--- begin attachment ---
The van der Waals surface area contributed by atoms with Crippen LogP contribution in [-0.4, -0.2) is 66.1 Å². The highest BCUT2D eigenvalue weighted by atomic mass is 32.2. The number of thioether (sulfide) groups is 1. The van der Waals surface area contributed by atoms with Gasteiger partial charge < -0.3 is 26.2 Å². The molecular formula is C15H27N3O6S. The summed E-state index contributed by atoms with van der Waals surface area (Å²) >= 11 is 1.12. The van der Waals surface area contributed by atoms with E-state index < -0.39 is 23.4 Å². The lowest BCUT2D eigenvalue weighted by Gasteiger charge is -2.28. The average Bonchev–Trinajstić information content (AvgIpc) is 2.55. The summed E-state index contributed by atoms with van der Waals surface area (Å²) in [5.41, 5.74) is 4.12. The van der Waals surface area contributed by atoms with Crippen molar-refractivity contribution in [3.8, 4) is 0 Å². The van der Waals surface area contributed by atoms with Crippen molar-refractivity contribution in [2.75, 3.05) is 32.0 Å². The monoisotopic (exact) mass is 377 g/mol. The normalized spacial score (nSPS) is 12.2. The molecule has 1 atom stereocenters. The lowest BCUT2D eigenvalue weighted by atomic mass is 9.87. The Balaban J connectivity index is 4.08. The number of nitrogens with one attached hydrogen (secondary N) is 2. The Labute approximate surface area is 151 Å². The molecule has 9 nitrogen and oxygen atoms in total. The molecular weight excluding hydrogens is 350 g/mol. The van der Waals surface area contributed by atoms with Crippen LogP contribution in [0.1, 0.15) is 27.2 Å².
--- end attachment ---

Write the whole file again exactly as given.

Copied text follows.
The van der Waals surface area contributed by atoms with Crippen LogP contribution in [-0.4, -0.2) is 66.1 Å². The highest BCUT2D eigenvalue weighted by atomic mass is 32.2. The number of thioether (sulfide) groups is 1. The van der Waals surface area contributed by atoms with Gasteiger partial charge < -0.3 is 26.2 Å². The molecular formula is C15H27N3O6S. The summed E-state index contributed by atoms with van der Waals surface area (Å²) >= 11 is 1.12. The van der Waals surface area contributed by atoms with E-state index < -0.39 is 23.4 Å². The lowest BCUT2D eigenvalue weighted by Gasteiger charge is -2.28. The average Bonchev–Trinajstić information content (AvgIpc) is 2.55. The summed E-state index contributed by atoms with van der Waals surface area (Å²) in [5.41, 5.74) is 4.12. The van der Waals surface area contributed by atoms with Crippen molar-refractivity contribution in [3.8, 4) is 0 Å². The van der Waals surface area contributed by atoms with Crippen molar-refractivity contribution in [2.75, 3.05) is 32.0 Å². The monoisotopic (exact) mass is 377 g/mol. The normalized spacial score (nSPS) is 12.2. The molecule has 1 atom stereocenters. The lowest BCUT2D eigenvalue weighted by atomic mass is 9.87. The Balaban J connectivity index is 4.08. The number of nitrogens with one attached hydrogen (secondary N) is 2. The Labute approximate surface area is 151 Å². The molecule has 9 nitrogen and oxygen atoms in total. The molecular weight excluding hydrogens is 350 g/mol. The van der Waals surface area contributed by atoms with Crippen LogP contribution in [0.1, 0.15) is 27.2 Å².